Case 1 for International Trade
Trade in Information Technology and U.S. Economic Growth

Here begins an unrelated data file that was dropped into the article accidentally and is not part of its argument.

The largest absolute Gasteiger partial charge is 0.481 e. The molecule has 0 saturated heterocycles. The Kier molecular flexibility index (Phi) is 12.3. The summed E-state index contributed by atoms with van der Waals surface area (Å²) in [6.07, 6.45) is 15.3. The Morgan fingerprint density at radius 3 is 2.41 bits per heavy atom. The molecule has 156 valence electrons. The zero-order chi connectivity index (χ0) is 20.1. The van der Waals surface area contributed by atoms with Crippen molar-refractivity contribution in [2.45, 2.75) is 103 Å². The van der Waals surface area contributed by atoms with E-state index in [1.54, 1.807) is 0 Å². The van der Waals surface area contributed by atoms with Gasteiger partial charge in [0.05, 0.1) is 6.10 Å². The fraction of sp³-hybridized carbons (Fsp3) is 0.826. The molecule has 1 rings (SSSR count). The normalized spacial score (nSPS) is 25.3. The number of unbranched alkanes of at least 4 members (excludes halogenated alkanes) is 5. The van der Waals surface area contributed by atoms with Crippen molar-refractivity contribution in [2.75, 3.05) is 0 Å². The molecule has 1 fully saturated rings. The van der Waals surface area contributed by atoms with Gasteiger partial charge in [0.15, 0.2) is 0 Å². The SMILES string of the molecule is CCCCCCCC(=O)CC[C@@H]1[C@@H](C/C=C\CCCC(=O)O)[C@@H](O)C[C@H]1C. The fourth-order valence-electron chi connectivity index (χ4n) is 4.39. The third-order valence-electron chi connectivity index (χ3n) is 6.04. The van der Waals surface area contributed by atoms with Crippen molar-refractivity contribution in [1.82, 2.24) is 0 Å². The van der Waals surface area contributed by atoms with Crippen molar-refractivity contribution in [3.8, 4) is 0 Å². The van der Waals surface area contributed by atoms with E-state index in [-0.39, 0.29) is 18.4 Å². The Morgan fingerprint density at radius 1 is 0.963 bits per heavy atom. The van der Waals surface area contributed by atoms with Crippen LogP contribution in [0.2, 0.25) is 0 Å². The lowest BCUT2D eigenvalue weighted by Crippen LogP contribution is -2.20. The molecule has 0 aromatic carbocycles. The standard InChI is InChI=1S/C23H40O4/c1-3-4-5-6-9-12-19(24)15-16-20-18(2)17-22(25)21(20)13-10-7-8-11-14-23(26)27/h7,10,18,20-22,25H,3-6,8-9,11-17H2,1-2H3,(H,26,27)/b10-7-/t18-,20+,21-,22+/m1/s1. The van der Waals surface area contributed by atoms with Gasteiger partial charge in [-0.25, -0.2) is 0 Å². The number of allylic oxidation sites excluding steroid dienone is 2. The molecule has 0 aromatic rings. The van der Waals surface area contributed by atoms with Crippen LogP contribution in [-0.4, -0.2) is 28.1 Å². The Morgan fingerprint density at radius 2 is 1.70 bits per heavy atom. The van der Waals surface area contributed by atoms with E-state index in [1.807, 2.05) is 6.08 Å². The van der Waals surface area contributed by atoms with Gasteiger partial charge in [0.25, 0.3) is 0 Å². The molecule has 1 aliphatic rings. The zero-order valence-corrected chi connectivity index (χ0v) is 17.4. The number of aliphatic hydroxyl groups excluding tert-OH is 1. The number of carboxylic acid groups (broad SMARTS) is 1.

Entrepreneurial enterprises in the United States invented most of the information technology that we use today, including computer and communications hardware, software, and service. In the 1960s and 1970s, companies like IBM and DEC, which developed first mainframe and then midrange computers, led the information technology sector. In the 1980s, the locus of growth in the sector shifted to personal computers and the innovations of companies like Intel, Apple, IBM, Dell, and Compaq, which helped develop the mass market for the product. Along the way, however, something happened to this uniquely American industry—it started to move the production of hardware offshore. In the early 1980s production of “commodity components” for computers such as dynamic random access memory chips (DRAMs) migrated to low-cost producers in Japan, and then later to Taiwan and Korea. Soon hard disk drives, display screens, keyboards, computer mice, and host of other components were outsourced to foreign manufactures. By the early 2000s, American factories were specializing in making only the highest value components, such as the microprocessors made by Intel, and in final assembly (Dell, for example, assemblers PCs at two North American facilities). Just about every other component was made overseas—because it cost less to do so. There was a lot of hand-winging among politicians and journalists about the possible negative implication for the U.S. economy of the trend. According to the critics, high-paying manufacturing jobs in the information technology sector were being exported to foreign producers. Was this trend bad for the U.S. economy, as the critics claimed? According to research, the globalization of production made information technology hardware about 20 percent less expensive than it would otherwise have been. The price declines supported additional investments in information...
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